4th Circuit Re-Affirms that Contributory Negligence is Issue for Jury, Not Judge
May 29, 2019 By Adam D. Perrelli
On an appeal from the United States District Court for the District of Maryland, the 4th Circuit Court of Appeals unanimously held that where there is “room for difference of opinion” as to whether or not Plaintiffs are contributorily negligent, summary judgment is improper and contributory negligence is a question for the jury.
In Berkenfeld, et al. v. Lenet, et al., 2019 U.S. App. LEXIS 10238, the 4th Circuit reversed and remanded a decision by the U.S. District Court granting summary judgment on behalf of the Defendants on the issue of contributory negligence. The Plaintiffs/Appellants, Berkenfeld, Diamond and Holland-Eytan, were beneficiaries of the estate of Claire Blumberg, from which each Plaintiff inherited two annuities as equal beneficiaries. Defendant Lenet was a financial advisor and Senior Vice President at Morgan Stanley who specialized in “estate and trust planning” and who had a professional and personal relationship with each Plaintiff, providing each with investment advice at the same time that he was advising Blumberg. It was alleged that, after Blumberg passed away, Lenet met with the Plaintiffs and advised them that the only way for them to receive their shares was by a single lump-sum payment. The Plaintiffs all elected to receive lump-sum distributions of the annuities, and received a “Tax Withholding Section” of the election form, which read: “You may wish to discuss your withholding election with a qualified tax advisor.” Additionally Lenet stated that he expressly instructed all Plaintiffs to consult with their tax advisors before selecting a distribution option. The Plaintiffs denied that this advice ever occurred.
Plaintiffs were heavily taxed for choosing the lump-sum payment, and when Plaintiffs discovered that those taxes could have been significantly reduced if they had elected to receive the annuities over time, they sued Lenet and Morgan Stanley for negligence, breach of fiduciary duty, and professional negligence. Following discovery, Defendants moved for summary judgment, which was granted with the following findings: The District Court concluded that (a) the facts of the case supported a prima facie case of negligence; (b) that the Defendants owed Plaintiffs an ordinary duty of care; (c) that the evidence created a triable issue of fact as to whether Defendants had breached that duty of care; and (d) that Plaintiffs were contributorily negligent as a matter of law, which under Maryland law is a total bar to any recovery.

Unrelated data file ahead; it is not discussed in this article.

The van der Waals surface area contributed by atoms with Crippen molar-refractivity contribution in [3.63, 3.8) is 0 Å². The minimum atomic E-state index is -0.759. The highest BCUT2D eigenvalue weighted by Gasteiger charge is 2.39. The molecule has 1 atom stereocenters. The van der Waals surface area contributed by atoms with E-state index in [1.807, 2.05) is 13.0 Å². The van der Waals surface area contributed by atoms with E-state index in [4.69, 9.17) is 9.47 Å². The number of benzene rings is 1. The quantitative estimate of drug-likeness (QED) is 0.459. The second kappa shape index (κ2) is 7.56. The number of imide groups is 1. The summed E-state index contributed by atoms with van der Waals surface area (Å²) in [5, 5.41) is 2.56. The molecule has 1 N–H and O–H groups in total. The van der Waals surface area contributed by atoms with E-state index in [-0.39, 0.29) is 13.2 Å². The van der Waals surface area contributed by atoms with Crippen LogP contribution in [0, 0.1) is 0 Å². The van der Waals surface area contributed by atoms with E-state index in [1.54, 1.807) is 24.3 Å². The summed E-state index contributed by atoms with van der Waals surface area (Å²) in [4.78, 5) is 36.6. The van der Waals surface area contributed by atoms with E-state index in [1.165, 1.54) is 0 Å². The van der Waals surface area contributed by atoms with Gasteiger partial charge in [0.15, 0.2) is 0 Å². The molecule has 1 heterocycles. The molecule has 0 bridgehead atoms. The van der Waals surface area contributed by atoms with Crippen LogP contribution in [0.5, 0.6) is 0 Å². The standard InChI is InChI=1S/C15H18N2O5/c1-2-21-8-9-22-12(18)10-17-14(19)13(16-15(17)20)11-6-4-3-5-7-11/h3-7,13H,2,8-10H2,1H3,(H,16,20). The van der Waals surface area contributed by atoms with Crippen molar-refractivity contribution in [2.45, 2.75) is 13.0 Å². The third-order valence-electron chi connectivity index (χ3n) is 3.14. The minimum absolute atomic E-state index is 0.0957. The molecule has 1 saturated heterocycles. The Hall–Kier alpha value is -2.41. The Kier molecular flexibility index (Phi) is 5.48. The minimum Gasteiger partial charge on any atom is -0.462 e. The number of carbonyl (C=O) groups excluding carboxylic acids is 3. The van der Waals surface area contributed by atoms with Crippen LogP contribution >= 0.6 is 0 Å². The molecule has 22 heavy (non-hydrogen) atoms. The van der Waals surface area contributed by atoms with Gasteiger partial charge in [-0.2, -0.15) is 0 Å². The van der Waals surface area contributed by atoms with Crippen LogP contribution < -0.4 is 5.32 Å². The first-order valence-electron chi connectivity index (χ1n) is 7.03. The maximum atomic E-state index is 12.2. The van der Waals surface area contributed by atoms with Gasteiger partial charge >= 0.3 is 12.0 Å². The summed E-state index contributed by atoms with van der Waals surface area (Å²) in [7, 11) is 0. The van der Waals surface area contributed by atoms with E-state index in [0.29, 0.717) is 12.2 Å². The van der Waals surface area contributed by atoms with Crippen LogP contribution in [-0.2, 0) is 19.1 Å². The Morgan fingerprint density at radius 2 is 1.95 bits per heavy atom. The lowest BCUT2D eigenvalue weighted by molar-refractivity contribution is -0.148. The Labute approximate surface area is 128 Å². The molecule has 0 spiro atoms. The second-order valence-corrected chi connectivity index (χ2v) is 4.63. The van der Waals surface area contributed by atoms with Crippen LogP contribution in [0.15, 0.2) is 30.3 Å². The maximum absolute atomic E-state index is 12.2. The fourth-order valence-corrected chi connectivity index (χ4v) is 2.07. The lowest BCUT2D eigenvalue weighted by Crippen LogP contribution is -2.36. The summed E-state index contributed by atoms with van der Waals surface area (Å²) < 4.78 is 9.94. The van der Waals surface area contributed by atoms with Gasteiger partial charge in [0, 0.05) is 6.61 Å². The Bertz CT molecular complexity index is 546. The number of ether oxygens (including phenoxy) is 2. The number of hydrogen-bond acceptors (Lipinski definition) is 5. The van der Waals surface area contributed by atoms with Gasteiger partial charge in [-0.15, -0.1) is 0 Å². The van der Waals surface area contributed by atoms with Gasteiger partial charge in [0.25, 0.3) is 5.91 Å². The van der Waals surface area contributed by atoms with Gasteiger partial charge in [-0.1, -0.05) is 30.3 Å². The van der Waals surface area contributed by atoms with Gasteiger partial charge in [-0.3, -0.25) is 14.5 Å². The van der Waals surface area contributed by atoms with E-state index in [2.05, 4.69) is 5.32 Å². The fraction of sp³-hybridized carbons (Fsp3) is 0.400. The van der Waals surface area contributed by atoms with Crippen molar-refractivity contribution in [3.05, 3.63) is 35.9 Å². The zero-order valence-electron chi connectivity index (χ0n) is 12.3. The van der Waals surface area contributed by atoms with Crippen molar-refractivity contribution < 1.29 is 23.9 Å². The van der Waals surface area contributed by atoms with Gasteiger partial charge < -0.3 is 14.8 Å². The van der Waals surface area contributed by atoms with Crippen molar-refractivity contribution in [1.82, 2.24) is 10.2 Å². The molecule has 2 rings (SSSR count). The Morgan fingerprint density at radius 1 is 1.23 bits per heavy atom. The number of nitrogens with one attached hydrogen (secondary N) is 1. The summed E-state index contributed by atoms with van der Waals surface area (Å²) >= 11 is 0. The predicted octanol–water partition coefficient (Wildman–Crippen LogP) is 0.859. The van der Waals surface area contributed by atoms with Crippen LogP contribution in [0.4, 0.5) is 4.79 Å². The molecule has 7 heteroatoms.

Plaintiffs contended that the District Court erred in granting summary judgment and the 4th Circuit agreed, citing a long-standing rule about taking cases from the jury in negligence actions. Thus, “the issue of contributory negligence is a question for the jury where there is a conflict of evidence as to material facts relied on to establish contributory negligence, or more than one inference may be reasonably drawn therefrom.” Baltimore Gas & Elec. Co. v. Flippo, 348 Md. 680, 705 (1998). The 4th Circuit held that there could be “room for difference of opinion” as to whether a reasonably prudent person would rely on Lenet’s alleged advice, given Lenet’s experience, position and relationship with Plaintiffs. The 4th Circuit also held that there could be “room for difference of opinion” as to whether a reasonable person in Plaintiffs’ position would rely on Lenet’s advice as to the distribution options, without reviewing language in the election form or consulting with another financial advisor.
Judge James Wynn, writing for the 4th Circuit stated:
Put simply, just as a reasonable fact finder could find that a client who has been advised by a lawyer as to a particular legal issue is not contributorily negligent by failing to seek the advice of a second lawyer or by failing to read case law himself, so too a reasonable factfinder could find that Plaintiffs acted reasonably in failing to seek a second opinion and in failing to conduct independent research as to their distribution options
The 4th Circuit did not decide the issue of negligence itself, but concluded that Maryland’s high bar for taking the question of contributory negligence away from the fact finder was not met in this case. The District Court held that Plaintiffs had “years of prior experience with annuities,” yet there was no evidence that any of the Plaintiffs had experience with making an annuity election regarding the distribution of proceeds and the tax consequences that might follow.
Maryland law stands with the national minority when it comes to contributory negligence, joining only North Carolina, Virginia, Alabama and the District of Columbia in barring a plaintiff from recovery if the plaintiff’s negligence contributed at all to their injury. This decision re-affirms that standing.